Automobile Policy Exclusions

Weatherford Insurance Lawyers and those in Mineral Wells, Aledo, Azle, Springtown, Willow Park, Hudson Oaks, Millsap, Brock, and other places in Parker County need to be aware of this case.
It is a 1971, opinion issued by the Houston Court of Appeals. The style of the case is, Carl Calvin Futrell v. Indiana Lumbermens Mutual Insurance Company.
This is a suit for medical payment benefits under an automobile insurance policy. Futrell sued Lumbermens for medical expenses incurred by his minor son, who was injured while riding a motorbike when it collided with a motorcycle. Futrell contended that the trial court erred in concluding that a motorcycle is not an automobile within the meaning of that term as it is used in the medical payments coverage of the Texas family combination automobile insurance policy.
The parties stipulated to the following facts of the case:
On or about March 15, 1970, Carl Futrell, Jr., age 14, was riding a two-wheel vehicle known in common parlance and in every day usage as a motorbike which belonged to his father. In the vicinity of the 1000 block of Peach Springs, a collision occurred between the vehicle being ridden by Jr. and a two-wheel vehicle powered by an internal combustion engine. The latter vehicle is known as a motorcycle in popular and common usage. Jr. sustained injuries as a result of said collision which necessitated medical treatment and services. The medical bills exceeded $2,000.
On March 15, 1970, the policy at issue was in full force and effect. The automobile insured under the policy was a 1969 Chevrolet station wagon.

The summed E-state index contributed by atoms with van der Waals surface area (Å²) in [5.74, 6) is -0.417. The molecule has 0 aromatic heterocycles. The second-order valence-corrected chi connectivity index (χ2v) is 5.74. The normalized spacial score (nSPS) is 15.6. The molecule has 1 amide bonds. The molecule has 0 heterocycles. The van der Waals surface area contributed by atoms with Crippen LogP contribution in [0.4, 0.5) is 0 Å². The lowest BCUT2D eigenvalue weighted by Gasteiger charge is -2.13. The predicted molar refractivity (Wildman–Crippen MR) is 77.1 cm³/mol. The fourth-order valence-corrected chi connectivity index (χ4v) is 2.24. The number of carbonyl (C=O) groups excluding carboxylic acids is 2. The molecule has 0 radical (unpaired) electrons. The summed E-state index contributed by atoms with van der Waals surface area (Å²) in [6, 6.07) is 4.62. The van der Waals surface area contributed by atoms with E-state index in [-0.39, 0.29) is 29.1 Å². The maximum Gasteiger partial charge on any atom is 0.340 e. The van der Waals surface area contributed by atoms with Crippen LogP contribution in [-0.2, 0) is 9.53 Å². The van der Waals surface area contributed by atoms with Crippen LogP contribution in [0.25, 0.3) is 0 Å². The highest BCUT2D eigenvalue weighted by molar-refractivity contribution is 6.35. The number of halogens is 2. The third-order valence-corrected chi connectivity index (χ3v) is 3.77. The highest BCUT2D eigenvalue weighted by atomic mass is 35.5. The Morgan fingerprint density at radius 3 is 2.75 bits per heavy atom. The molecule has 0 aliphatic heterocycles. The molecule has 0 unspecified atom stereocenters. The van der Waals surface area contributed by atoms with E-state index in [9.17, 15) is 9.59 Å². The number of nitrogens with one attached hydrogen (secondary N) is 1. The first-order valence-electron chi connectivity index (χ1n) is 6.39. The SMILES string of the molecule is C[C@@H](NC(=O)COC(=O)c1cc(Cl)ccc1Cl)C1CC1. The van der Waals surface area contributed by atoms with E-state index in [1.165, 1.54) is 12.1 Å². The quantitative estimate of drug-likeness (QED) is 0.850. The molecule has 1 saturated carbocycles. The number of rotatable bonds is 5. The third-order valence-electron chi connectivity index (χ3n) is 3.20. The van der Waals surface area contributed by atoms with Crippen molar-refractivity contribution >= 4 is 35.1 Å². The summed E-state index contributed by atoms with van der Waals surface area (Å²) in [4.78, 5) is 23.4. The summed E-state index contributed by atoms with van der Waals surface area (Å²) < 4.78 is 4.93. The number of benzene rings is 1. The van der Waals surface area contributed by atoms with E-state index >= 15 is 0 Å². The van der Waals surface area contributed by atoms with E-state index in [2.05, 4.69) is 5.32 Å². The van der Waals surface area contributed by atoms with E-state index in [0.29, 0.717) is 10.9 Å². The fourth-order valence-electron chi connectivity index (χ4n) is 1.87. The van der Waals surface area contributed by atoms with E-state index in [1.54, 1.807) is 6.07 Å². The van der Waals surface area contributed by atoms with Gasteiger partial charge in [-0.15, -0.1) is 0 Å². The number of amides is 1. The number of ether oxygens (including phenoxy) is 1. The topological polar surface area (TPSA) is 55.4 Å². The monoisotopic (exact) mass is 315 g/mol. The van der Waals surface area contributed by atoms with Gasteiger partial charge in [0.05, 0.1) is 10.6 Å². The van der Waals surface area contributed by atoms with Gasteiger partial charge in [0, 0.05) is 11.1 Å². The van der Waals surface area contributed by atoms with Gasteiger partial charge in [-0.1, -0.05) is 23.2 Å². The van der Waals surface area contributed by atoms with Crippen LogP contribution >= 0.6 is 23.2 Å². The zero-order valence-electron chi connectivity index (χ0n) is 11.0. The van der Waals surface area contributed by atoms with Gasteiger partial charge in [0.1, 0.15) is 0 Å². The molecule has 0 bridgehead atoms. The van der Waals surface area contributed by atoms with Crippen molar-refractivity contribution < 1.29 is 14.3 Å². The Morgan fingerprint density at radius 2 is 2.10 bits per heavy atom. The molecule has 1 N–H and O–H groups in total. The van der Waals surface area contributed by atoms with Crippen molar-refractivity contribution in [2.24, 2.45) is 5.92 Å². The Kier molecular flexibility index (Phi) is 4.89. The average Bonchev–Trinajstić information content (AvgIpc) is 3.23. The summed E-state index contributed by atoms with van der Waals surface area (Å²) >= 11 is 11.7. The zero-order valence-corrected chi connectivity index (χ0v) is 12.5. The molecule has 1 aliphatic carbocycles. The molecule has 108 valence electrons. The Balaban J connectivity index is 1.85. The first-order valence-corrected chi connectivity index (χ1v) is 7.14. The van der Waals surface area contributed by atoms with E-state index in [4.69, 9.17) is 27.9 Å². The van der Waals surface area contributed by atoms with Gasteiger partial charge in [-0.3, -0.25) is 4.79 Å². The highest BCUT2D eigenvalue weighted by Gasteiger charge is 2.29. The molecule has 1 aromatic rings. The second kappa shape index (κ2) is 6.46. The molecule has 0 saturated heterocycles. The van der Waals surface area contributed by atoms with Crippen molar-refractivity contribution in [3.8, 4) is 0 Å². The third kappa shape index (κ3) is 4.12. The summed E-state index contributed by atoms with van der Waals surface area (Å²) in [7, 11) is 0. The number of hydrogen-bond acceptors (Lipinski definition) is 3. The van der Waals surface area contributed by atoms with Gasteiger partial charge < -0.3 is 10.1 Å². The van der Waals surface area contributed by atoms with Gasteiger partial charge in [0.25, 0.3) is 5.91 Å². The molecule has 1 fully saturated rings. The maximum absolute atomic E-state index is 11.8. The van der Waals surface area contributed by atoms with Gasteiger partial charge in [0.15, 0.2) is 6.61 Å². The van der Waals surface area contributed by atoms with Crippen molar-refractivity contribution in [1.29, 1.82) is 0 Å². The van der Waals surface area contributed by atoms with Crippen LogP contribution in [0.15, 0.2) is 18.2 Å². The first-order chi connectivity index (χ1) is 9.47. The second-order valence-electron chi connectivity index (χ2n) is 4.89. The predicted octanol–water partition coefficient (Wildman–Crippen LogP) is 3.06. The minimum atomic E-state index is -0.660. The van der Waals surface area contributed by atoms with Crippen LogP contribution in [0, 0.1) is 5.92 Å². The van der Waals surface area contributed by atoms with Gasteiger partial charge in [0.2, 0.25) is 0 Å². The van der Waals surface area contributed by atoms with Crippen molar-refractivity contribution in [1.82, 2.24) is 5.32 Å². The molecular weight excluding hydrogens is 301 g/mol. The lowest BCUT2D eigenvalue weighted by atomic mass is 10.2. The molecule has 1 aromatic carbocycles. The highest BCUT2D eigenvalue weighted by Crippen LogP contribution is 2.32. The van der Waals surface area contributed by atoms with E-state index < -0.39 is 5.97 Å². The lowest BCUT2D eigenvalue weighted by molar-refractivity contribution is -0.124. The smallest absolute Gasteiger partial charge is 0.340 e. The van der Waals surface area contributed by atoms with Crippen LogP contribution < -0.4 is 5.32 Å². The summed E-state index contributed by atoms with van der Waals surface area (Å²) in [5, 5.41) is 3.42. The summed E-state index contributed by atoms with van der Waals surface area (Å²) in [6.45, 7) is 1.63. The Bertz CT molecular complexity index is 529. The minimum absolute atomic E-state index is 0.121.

Each party moved for summary judgment based on the stipulated to evidence. The trial court ruled in favor of Lumbermens. The court concluded that a motorcycle is not an automobile within the meaning of Part II, Coverage C, Division 1(c) of the policy.
The provision in question was
“Coverage C–Medical Payments. To pay all reasonable expenses incurred within one year from the date of accident for necessary medical, surgical, X-ray and dental services, including prosthetic devices, and necessary ambulance, hospital, professional nursing and funeral services:
Division 1. To or for the named insured and each relative who sustains bodily injury, sickness or disease, including death resulting therefrom, hereinafter called ‘bodily injury’, caused by accident,
(a) while occupying the owned automobile (b) while occupying a non-owned automobile, but only if such person has, or reasonably relieves he has, the permission of the owner to use the automobile and the use is within the scope of such permission, or (c) through being struck by an automobile or by a trailer of any type; ….”
The policy contains definitions of ‘owned automobile,’ ‘temporary substitute automobile,’ ‘non-owned automobile,’ ‘private passenger automobile,’ farm automobile’ and utility automobile,’ but it does not contain a definition of ‘automobile.’
In it’s ruling, the court said it found nothing ambiguous in the term ‘automobile,’ and no indication that it was used in a technical or different sense. The court pointed out that under Texas law, terms used in an insurance contract are given their ordinary and generally accepted meaning unless the policy shows the words were meant in a technical or different sense.
The term ‘automobile’ is narrower than the terms ‘vehicle’ and ‘motor vehicle.’ In the absence of words in the policy which indicate a different meaning, it has been held that the term ‘automobile’ is not broad enough to embrace a motorcycle.
Thus, the court found in favor of Lumbermens.
This case is important to Insurance Law Attorneys in showing how courts review these types of cases.